# iPhone Game Makes Math Physical: Tilt Gameplay Gives Learners an Intuitive Sense of Fractions

## Motion Math, the pioneer of movement-based learning games, today announces the launch of their fractions game which will help students master mathematics. Fractions are a notoriously difficult area of math for many learners. Motion Math’s innovative solution is an iPhone game, released today on the Apple App Store, which makes estimating fractions an engaging, physical experience. Conceived at the Stanford School of Education and based on research in embodied cognition, Motion Math offers the first learning game that uses tilting to promote math understanding.

Motion Math, the pioneer of movement-based learning games, today announces the launch of their fractions game which will help students master mathematics. Fractions are a notoriously difficult area of math for many learners. One half, 1/2, .5, and 50 percent all refer to the same amount, but to many students learning fractions, they're only equally bewildering. Research has shown both that fractions are crucial for more advanced math content, and that the ability to quickly estimate values on the number line correlates with later math achievement. Motion Math offers an innovative solution for this pervasive problem: it's an iPhone game, released today on the Apple App Store. The Motion Math app makes estimating fractions an engaging, physical experience.

Motion Math offers the first mobile learning game to use the unique interaction of tilting to promote math understanding. Many math teachers use physical manipulatives in the classroom to make math more tangible. The accelerometer and gyroscope embedded in Apple mobile devices allow them to become “virtual manipulatives,” capable of making abstract concepts concrete. “Motion Math provides a much-needed experience to bring the body more fully into mathematics learning,” said Roy Pea, David Jacks Professor of Learning Sciences, Stanford University. The Motion Math game also relies on academic research for its hint structure; if a player is having trouble on a particular problem, increasingly helpful hints (what educators call "scaffolding”) guide the player to the correct place on the number line.

The Motion Math game follows a star that has fallen to earth, and must bound back up to its galactic home. The only way to return is to tilt the mobile device and move the star containing a fraction to its correct place on the number line. Parents are impressed: "Motion Math is a brilliant combination of fun and learning. Whether math comes easily or is more challenging, Motion Math can take kids to a higher level," said Robin Wolaner, founder of Parenting Magazine and mother of two. Lorraine Akemann, co-founder of Moms With Apps noted, "This is a prime example of using new technologies to further education. It's so engaging, I kept wanting to play myself...brilliant!"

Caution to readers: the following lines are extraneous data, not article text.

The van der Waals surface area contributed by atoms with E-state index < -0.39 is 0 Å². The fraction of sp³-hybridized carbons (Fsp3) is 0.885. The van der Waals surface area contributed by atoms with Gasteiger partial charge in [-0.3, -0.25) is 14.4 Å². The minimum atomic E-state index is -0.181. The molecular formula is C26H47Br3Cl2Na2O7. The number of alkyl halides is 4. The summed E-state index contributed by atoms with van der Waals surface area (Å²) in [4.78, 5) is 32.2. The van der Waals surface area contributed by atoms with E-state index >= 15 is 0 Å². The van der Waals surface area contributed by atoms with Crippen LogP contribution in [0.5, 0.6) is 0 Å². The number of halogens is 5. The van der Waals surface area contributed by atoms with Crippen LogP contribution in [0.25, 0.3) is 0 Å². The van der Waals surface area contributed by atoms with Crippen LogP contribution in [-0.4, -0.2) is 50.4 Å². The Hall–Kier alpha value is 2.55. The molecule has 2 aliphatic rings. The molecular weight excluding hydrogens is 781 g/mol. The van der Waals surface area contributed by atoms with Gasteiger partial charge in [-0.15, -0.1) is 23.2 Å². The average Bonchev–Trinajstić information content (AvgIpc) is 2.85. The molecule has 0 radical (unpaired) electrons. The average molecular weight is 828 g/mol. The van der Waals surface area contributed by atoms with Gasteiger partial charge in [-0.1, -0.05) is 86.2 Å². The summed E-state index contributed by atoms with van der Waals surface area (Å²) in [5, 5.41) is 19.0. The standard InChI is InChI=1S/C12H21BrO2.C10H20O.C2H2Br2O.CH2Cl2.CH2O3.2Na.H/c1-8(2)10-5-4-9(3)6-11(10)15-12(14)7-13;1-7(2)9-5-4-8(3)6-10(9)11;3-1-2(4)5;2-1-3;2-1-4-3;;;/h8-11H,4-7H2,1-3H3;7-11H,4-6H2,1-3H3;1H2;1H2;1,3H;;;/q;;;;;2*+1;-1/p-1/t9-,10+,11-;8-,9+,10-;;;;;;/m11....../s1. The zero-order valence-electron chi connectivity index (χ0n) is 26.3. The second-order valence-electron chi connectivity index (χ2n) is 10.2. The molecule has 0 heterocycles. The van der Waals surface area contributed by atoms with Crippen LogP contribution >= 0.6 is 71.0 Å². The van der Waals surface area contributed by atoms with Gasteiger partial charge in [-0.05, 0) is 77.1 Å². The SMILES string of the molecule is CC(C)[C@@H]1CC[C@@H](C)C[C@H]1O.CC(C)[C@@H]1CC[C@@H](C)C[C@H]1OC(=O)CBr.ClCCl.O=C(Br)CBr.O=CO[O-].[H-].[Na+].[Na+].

The Motion Math application for the iPhone, iPad, and iPod Touch was first developed at the Stanford School of Education, and was inspired by academic research into embodied cognition, the idea that connecting one's body to abstract concepts can deepen understanding. An earlier prototype of the game was a finalist for the inaugural Cooney Prize for Innovations in Mobile Learning, awarded this year by the Joan Ganz Cooney Center at Sesame Workshop to innovations that embodied the spirit of “Sesame Street” by leveraging emerging technology to support children's learning. The Motion Math game is available for purchase on the Apple App Store for an introductory price of \$0.99. Go to http://bit.ly/motionmath to download the game.

Motion Math creates movement-based learning games that give learners an intuitive sense of math. First conceived as a Master's project at the Stanford School of Education, Motion Math is developing a full suite of movement-based learning games for mobile platforms. Their first game, Motion Math, a bouncing star fraction game for the iPhone, iPod Touch, and iPad, teaches students to perceive and estimate multiple representations of fractions. To learn more and to see the game in action, go to http:// http://www.motionmathgames.com.

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Jacob Klein
Motion Math
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